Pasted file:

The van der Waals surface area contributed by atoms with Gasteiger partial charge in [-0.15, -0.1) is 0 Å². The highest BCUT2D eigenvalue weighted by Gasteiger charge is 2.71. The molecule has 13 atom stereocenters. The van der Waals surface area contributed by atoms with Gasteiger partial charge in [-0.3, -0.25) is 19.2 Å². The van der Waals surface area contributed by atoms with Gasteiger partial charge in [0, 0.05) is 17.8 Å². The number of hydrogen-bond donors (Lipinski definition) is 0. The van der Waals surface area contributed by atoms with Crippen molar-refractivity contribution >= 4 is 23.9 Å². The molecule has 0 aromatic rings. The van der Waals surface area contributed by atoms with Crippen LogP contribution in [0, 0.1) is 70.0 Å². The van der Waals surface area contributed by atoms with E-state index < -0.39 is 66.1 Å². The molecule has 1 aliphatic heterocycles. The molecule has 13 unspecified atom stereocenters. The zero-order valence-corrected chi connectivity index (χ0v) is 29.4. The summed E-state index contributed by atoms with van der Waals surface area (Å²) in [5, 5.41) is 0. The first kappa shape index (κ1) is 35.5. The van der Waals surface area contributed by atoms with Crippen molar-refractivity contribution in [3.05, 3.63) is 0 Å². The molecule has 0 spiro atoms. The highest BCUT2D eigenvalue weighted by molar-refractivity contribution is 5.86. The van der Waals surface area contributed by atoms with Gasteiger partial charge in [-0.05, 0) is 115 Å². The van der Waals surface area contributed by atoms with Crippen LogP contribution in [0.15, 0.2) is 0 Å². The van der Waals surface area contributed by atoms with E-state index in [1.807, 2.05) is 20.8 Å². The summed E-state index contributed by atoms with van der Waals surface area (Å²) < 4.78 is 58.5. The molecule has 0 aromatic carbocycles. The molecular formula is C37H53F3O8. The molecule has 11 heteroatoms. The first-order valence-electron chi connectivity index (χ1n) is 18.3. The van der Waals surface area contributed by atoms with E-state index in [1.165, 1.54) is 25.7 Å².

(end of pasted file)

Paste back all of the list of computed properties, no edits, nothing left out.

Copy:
The van der Waals surface area contributed by atoms with Gasteiger partial charge in [-0.15, -0.1) is 0 Å². The highest BCUT2D eigenvalue weighted by Gasteiger charge is 2.71. The molecule has 13 atom stereocenters. The van der Waals surface area contributed by atoms with Gasteiger partial charge in [-0.3, -0.25) is 19.2 Å². The van der Waals surface area contributed by atoms with Gasteiger partial charge in [0, 0.05) is 17.8 Å². The number of hydrogen-bond donors (Lipinski definition) is 0. The van der Waals surface area contributed by atoms with Crippen molar-refractivity contribution >= 4 is 23.9 Å². The molecule has 0 aromatic rings. The van der Waals surface area contributed by atoms with Crippen LogP contribution in [0, 0.1) is 70.0 Å². The van der Waals surface area contributed by atoms with E-state index < -0.39 is 66.1 Å². The molecule has 1 aliphatic heterocycles. The molecule has 13 unspecified atom stereocenters. The zero-order valence-corrected chi connectivity index (χ0v) is 29.4. The summed E-state index contributed by atoms with van der Waals surface area (Å²) in [5, 5.41) is 0. The first kappa shape index (κ1) is 35.5. The van der Waals surface area contributed by atoms with Crippen molar-refractivity contribution in [3.05, 3.63) is 0 Å². The molecule has 0 spiro atoms. The highest BCUT2D eigenvalue weighted by molar-refractivity contribution is 5.86. The van der Waals surface area contributed by atoms with Gasteiger partial charge in [-0.05, 0) is 115 Å². The van der Waals surface area contributed by atoms with Crippen LogP contribution in [0.15, 0.2) is 0 Å². The van der Waals surface area contributed by atoms with E-state index in [1.807, 2.05) is 20.8 Å². The summed E-state index contributed by atoms with van der Waals surface area (Å²) < 4.78 is 58.5. The molecule has 0 aromatic carbocycles. The molecular formula is C37H53F3O8. The molecule has 11 heteroatoms. The first-order valence-electron chi connectivity index (χ1n) is 18.3. The van der Waals surface area contributed by atoms with E-state index in [1.165, 1.54) is 25.7 Å².